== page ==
When I was a little girl and I would go and sit on my mother’s bed and watch her comb out her long hair from a shower, I remember looking at the art on the walls of her bedroom. All around the room were framed charcoal drawings of: a wine bottle, a piece of driftwood, a portrait of her younger self. I remember these clearly. I’m pretty sure that when my parents asked us all (seven of us) to think of specific things we may want in the event of their deaths, more than a few of us listed those drawings. Because my mother drew them.
My mom was many things to me growing up. She made 90% of the meals we ate (dad usually cooked on Sunday’s), we never even had spaghetti sauce from a jar, it was all made by her. She baked all of our birthday cakes and she even made bread from scratch.
She sewed too. Of course she made us clothes and dresses and such over the years but she also made my brother a quilt that was a scale layout of Orion for his bed which at 40 years old, he still has. She made my wedding dress and my sister Bridget’s wedding dress and my sister in law Angela’s wedding dress. She made all the bridesmaids dresses and her own outfit for my wedding too. She made the curtains that were in our house and her own quilt on her bed. She knitted sweaters and hats. My mother was Martha Stewart before anyone knew who Martha was.
And she drew like I’ve never seen anyone draw. My mother is a beautiful artist. She could have done anything with her talent. What she chose to do was paint for us, especially as we’ve all gotten older, sketch for herself, carve a ship out of a piece of wood, paint huge portaits of the saints for her local church to hang, in short, she never sold her talent. She shared it.
She and my dad came for a visit last week. It was probably one of the best visits we’ve had with them in a long time, not because of any specific thing we did, but because it all felt like real quality time. It was my turn to cook for them. My turn to show them beautiful places near where I live. We had a half-day long chat about books in the bookstore and hour long chats every other day about every other thing that moved and wound their way into hour long chats on other subjects. They spent time talking with all the kids. Dad and my baby, Shawn Micheal, made biscuits together in the kitchen, a now mandatory part of every visit. Kathryn waxed poetic about her love of music and we all marveled that of a family with seven children, and my family with the five kids, all of us, to a person, are involved in some way with the arts.
My family jokes a lot that my dad is of “the arts” and my mom is of “math and science” because it’s true that she is the one we ALL go to when the kids need math help and she has this incredibly sharp analytic mind, BUT,we all forget from time to time what an artist she is as well.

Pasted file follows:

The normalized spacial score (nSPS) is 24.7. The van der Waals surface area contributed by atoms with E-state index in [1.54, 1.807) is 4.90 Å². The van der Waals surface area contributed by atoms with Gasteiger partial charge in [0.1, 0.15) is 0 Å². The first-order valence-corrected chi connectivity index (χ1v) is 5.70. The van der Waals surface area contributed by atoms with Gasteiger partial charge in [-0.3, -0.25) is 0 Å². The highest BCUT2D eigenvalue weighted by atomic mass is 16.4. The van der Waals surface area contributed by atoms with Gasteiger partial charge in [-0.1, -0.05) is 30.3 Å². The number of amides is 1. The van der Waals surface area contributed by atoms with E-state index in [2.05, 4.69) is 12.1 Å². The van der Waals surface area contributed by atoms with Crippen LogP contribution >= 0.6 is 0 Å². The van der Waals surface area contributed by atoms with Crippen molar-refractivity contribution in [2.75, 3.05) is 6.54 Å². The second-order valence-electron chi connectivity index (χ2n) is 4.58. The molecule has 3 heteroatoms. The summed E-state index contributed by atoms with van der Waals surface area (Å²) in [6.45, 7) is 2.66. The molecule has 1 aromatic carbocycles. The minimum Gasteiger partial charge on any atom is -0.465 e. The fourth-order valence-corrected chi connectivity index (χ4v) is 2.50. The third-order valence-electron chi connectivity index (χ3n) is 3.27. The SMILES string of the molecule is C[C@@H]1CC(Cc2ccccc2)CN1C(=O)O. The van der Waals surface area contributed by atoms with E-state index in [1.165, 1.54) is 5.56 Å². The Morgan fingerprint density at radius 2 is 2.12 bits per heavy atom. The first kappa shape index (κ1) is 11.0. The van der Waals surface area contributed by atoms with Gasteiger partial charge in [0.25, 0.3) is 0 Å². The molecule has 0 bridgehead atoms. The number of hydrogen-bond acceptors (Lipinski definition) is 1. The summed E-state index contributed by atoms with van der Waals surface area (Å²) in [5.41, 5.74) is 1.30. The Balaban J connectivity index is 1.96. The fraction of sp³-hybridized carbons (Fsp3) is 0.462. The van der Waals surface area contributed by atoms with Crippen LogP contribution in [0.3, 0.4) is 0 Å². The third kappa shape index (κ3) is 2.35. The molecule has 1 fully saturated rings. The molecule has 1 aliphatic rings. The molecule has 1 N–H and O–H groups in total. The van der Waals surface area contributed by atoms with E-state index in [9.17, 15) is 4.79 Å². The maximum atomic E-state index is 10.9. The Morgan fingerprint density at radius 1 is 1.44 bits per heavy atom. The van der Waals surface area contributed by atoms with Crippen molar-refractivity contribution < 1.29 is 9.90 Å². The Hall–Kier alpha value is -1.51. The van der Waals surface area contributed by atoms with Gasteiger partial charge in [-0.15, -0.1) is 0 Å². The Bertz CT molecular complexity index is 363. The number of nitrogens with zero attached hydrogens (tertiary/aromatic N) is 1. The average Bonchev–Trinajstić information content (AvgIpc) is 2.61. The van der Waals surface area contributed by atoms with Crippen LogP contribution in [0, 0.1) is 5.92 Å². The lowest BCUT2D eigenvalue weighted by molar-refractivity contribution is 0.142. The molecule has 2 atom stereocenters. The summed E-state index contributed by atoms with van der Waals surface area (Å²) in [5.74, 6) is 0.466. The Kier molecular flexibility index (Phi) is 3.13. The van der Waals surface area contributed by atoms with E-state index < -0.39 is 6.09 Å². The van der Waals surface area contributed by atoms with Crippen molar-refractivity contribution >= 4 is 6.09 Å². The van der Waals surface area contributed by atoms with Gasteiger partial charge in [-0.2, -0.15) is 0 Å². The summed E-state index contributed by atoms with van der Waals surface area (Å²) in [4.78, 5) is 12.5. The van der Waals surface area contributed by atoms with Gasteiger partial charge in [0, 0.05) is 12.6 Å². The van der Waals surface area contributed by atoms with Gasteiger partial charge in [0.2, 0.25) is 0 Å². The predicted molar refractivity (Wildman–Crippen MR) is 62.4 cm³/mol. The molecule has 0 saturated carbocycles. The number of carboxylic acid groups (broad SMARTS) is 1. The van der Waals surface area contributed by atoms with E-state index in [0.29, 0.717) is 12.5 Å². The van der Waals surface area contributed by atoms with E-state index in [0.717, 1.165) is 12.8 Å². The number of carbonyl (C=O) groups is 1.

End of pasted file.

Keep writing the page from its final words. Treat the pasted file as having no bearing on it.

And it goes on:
Many years ago, no, wait, back further first. When I was a teenager and my younger sisters and brothers had birthday parties, my job was often to entertain the kids while mom and dad made meals or snacks or prepped the appearance of the cake and I always told them stories. Usually something I made up on the spot.
Now, many years ago when my own kids were little, I did the same, telling them bedtime stories that were just as often woven from my imagination as they were read from a beloved book. Before I started writing novels, I fancied myself quite the children’s author. I even wrote one down once.
My mom found it. She found the story I had written down. And she illustrated it for me.
My mother is of a dying breed. Not that I begrudge women today who work as well as raising families or who work and choose not to have a family. I don’t. I love working. LOVE it. But, there are less and less women whose work, whose ART, is their family.
No, it’s not mother’s day yet, and although I love my mom on mother’s day every year, I love her all the time, every day as well. Yes, we have our disagreements. Some of them are pretty strong and on very big topics. But, when we’re not “respectfully debating” those, we get along very well. I still call her first when I have something huge going on in my life. It’s her hands I see when I kneed bread in my kitchen or sit at my sewing machine. When my daughters watch my brush my hair after a shower, I see myself watching her reflected in their eyes.
My mother is an artist and you’ve never heard of her. But her art hangs on my walls in the place of honour at my house.
And I love her.